Blog Article 2 Nov 2014



“What took you so long?”

Our co-founder is sitting across from the leader of Google’s Dublin office, celebrating the launch of our first global office in Dublin. She’d sat in a similar seat 10 years prior – just as the tech giant opened the doors to their own Dublin office.

SNP had the privilege of making the trip from San Francisco a decade ago to help Google’s Dublin team just as they were getting started.  Because our co-founder’s family is from Ireland, trips like these fill her heart and mind with Irish dreams. Why shouldn’t SNP open operations in Dublin? Our technology customers are here; there’s vibrant culture; and it’s quickly becoming a hotbed of international talent.

But then the recession hit. Suddenly, it wasn’t about expanding into new territory or investing in growth; it was about keeping the lights on and taking care of our team.

Fast-forward to the summer of 2013 and a serious case of déjà vu. Our other co-founder found himself in a familiar position when Airbnb, one of our newer customers, asked him to take the trip across the pond with them. Could we help them establish a brand-new office in Dublin – because, had we heard, it’s the most attractive city in which to grow a large European hub?

Once on the ground, the feelings hadn’t changed – they’d only grown stronger. This was our second chance to make a commitment to Dublin, and to our company.

It took us 10 years to understand what Google knew way back when, and what Airbnb (and others) reminded us of now: that when considering entering the European market, it’s Dublin. And it’s a no-brainer.

We always knew Dublin was logical for multinational companies looking for a home in Europe. But since being immersed in the community, we realize the deep roots it has in harvesting innovation and entrepreneurship. The Irish-grown startup base has gotten much international notoriety of late, with name-brand help from entities like the massive Web Summit and engineering evangelist movement, CoderDojo.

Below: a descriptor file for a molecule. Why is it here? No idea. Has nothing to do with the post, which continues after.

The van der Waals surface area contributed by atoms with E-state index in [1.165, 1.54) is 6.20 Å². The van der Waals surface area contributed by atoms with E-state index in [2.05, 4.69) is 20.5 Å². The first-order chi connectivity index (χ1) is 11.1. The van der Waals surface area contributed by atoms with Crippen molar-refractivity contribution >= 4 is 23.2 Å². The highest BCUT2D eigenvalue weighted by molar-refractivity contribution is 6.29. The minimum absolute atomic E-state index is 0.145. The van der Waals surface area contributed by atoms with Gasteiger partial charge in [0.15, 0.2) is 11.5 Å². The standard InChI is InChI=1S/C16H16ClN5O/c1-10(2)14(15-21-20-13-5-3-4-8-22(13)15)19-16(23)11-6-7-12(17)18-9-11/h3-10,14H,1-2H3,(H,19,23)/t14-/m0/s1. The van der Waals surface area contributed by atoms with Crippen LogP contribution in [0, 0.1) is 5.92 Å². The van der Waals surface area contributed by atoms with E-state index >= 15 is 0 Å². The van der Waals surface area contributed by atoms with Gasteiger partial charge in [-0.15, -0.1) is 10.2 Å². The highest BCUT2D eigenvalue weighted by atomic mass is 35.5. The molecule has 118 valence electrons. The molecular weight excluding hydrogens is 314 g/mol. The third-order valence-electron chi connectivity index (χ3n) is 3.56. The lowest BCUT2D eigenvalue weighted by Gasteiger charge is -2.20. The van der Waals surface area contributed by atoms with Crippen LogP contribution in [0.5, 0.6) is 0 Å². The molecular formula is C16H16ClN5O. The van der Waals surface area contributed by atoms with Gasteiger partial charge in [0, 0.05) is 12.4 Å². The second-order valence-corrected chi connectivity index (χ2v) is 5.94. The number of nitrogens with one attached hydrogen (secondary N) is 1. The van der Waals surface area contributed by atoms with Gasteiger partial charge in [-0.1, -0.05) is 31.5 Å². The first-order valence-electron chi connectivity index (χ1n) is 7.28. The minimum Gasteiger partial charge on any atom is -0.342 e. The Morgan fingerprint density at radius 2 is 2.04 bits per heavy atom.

But it’s not limited to Irish businesses. The support we’ve gotten as an American company has been overwhelming. Patrick Gaule and the IDA led the way from setting up meetings with the right people to continuing to help us build our business and recruit talent.

Even seemingly simple things – like putting a roof over our heads – took the help of the Dublin community. We gravitated toward a posh office near City Centre for our first days, quickly realising that a funkier space in Ballsbridge better reflected our personality. Our flexible and accommodating solicitors, building managers and leasing agents took it in stride, giving us the time to focus on expanding business.

The way the city embraced us and enabled our success is unparalleled to anywhere we’ve been. Our journey took the help of a village: Dan O’Donnell and The Bank of Ireland; Liam Diamond and PwC; William Fry; Beauchamps; Trayc Keevans and Morgan McKinley; accounting firm, TMF, among a number of others.

Sure, it took us ten years to listen to our friends in business and to our own hearts. But now that we’re here, we’re damn glad we did.  SNP Dublin has not only become a critical part of our global business but has allowed us to be grateful members of this vibrant Dublin community.

IDA Ireland will be serving breakfast at the Bridge Bar 1859 beside the Websummit Venue each morning from 8 -11am. Use this time to meet the inbound investment experts who have worked with Facebook, Twitter, Google, Dropbox and Airbnb.

Register For Breakfast


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